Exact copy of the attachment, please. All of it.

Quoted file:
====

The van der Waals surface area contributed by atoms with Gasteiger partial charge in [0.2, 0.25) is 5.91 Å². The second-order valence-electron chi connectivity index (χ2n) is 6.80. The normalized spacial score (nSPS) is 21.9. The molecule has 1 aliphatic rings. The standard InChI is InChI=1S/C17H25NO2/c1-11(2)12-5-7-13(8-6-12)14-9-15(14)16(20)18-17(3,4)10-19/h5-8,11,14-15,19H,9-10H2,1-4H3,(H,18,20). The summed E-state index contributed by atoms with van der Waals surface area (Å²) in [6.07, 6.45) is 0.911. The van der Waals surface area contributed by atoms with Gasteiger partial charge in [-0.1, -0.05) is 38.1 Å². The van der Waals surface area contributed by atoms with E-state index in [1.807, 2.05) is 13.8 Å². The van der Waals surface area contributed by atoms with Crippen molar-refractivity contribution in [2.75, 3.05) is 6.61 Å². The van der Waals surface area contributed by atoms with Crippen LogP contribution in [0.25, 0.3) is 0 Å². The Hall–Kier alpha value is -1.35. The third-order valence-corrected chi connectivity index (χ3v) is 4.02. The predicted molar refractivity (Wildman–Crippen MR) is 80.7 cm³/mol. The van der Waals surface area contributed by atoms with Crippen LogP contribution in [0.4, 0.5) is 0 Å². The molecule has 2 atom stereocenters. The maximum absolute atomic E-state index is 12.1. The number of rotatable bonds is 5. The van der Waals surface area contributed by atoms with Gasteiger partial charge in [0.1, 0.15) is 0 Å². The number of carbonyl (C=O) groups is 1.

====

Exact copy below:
The van der Waals surface area contributed by atoms with Gasteiger partial charge in [0.2, 0.25) is 5.91 Å². The second-order valence-electron chi connectivity index (χ2n) is 6.80. The normalized spacial score (nSPS) is 21.9. The molecule has 1 aliphatic rings. The standard InChI is InChI=1S/C17H25NO2/c1-11(2)12-5-7-13(8-6-12)14-9-15(14)16(20)18-17(3,4)10-19/h5-8,11,14-15,19H,9-10H2,1-4H3,(H,18,20). The summed E-state index contributed by atoms with van der Waals surface area (Å²) in [6.07, 6.45) is 0.911. The van der Waals surface area contributed by atoms with Gasteiger partial charge in [-0.1, -0.05) is 38.1 Å². The van der Waals surface area contributed by atoms with E-state index in [1.807, 2.05) is 13.8 Å². The van der Waals surface area contributed by atoms with Crippen molar-refractivity contribution in [2.75, 3.05) is 6.61 Å². The van der Waals surface area contributed by atoms with Crippen LogP contribution in [0.25, 0.3) is 0 Å². The Hall–Kier alpha value is -1.35. The third-order valence-corrected chi connectivity index (χ3v) is 4.02. The predicted molar refractivity (Wildman–Crippen MR) is 80.7 cm³/mol. The van der Waals surface area contributed by atoms with Crippen LogP contribution in [0.4, 0.5) is 0 Å². The molecule has 2 atom stereocenters. The maximum absolute atomic E-state index is 12.1. The number of rotatable bonds is 5. The van der Waals surface area contributed by atoms with Gasteiger partial charge in [0.1, 0.15) is 0 Å². The number of carbonyl (C=O) groups is 1.